So, yesterday, I walked past the Cambridge city centre branch of the high street women’s clothes shop Warehouse, and this dress was on a mannequin in the window. I don’t mind telling you, my reaction was a bit like this pug‘s (linked because you’d never get the rest of the way through the post if I put that GIF in it). Instant enchantment, in other words.
Whoa – I haven’t had that reaction to a piece of high street clothing in a long time. Then today, I did something I haven’t done in even longer: I went into Warehouse. It was strangely bright and cramped in there, and there were lots of things made of polyester, but I found the dress and tried it on, and wow! it felt great and looked (I thought!) pretty great and I thought about buying it, I really did. I got some compensation money from my gas company this month for some historic billing f**k-ups, and it would have more than covered it. I was so tempted.
Then I thought: no, I could make this (simple bodice, elasticated waist, A-line skirt) and anyway, it didn’t have pockets, which seemed like a really stupid omission. A dress like that is begging for you to put your hands in deep pockets and slouch a little! In fact, I think the model below is trying to do it and that’s why her hands are hanging in that weird way…sorry, I digress.
I came back and looked at my patterns, and chose two I could mash up (McCall’s 5927 for the bodice and sleeves, Sewaholic Saltspring for the waistband and skirt – with pockets because Tasia of Sewaholic is a sensible woman). I even started browsing for organic denim I could buy, since I don’t have a big enough piece in my stash; I reckon it would need at least 3.5m of wide fabric for a tea-length A-line dress with long sleeves. But in the course of that browsing I re-read So Zo’s musings on organic cotton and decided that it would be unethical to buy new fabric, organic or not, so I will just have to wait till I find something suitable second-hand.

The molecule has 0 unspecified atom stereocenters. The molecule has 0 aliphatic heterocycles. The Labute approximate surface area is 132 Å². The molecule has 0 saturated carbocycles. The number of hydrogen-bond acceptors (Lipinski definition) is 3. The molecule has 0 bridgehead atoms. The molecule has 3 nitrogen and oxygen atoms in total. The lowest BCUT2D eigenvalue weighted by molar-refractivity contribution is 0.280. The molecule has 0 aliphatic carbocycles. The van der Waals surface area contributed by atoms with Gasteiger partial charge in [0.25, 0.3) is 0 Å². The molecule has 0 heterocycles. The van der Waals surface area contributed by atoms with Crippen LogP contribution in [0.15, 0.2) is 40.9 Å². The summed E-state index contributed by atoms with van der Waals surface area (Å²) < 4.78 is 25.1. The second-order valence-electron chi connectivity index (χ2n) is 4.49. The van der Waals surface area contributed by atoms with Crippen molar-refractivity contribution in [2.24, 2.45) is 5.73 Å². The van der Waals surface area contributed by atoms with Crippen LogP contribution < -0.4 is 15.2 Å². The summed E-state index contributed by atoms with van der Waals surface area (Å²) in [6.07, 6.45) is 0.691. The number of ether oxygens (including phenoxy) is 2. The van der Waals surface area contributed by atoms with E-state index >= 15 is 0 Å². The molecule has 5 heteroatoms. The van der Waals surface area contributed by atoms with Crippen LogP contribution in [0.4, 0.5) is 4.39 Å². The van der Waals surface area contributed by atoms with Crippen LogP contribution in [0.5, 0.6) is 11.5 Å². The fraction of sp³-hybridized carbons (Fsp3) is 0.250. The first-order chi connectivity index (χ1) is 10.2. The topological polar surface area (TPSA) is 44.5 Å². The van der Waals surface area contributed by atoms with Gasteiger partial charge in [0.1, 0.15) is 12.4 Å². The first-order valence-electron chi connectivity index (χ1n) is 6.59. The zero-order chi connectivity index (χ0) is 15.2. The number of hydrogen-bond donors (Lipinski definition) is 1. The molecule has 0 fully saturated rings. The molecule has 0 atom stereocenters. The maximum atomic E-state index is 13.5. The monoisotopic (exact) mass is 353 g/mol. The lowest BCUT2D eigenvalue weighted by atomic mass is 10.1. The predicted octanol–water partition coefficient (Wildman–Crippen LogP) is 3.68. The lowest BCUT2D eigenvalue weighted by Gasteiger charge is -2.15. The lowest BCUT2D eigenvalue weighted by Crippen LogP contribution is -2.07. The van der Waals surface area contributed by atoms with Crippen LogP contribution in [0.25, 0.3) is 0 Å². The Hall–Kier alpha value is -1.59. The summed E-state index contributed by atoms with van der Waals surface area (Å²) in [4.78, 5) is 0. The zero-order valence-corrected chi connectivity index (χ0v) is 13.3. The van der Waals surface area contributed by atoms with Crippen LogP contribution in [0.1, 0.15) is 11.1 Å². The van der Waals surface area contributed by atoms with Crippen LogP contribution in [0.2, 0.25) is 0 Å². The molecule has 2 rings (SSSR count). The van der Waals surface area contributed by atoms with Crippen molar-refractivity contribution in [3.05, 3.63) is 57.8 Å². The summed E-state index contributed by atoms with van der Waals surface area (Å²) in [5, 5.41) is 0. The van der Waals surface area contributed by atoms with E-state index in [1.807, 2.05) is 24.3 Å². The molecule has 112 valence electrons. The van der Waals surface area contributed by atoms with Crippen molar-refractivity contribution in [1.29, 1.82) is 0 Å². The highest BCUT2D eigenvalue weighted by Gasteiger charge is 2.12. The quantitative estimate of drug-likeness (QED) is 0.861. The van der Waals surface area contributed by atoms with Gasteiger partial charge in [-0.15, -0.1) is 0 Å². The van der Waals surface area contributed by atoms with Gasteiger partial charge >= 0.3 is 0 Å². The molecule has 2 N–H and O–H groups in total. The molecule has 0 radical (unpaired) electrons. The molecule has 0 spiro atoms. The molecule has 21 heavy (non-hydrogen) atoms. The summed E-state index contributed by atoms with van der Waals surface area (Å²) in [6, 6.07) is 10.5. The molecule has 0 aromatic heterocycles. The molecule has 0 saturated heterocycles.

In case you’re wondering what the point of this post is, sorry – and thanks for reading so far – but I don’t really know. It just felt significant that all I’ve read and thought about ethical textiles and conscious consumption and the global garment industry is now actually strong enough to overpower even the sudden mad rush of falling in love with a garment, a rush which took me over the threshold of one of the despised high street shops I usually avoid like the plague, and to the point of contemplating giving them money. I guess maybe I want to say that being part of an online community of thoughtful, caring, responsible makers (like Zoe and Felicia and Karen) can actually make a difference to behaviour, that actually we can encourage and support each other to consider the interests of exploited garment workers and the environment above our own selfish desire for clothing gratification.* Consciousness-raising FTW!
*obviously I don’t know who actually makes clothing for Warehouse and what their working conditions are – but since I don’t know that they aren’t exploited, I have to assume that they might be.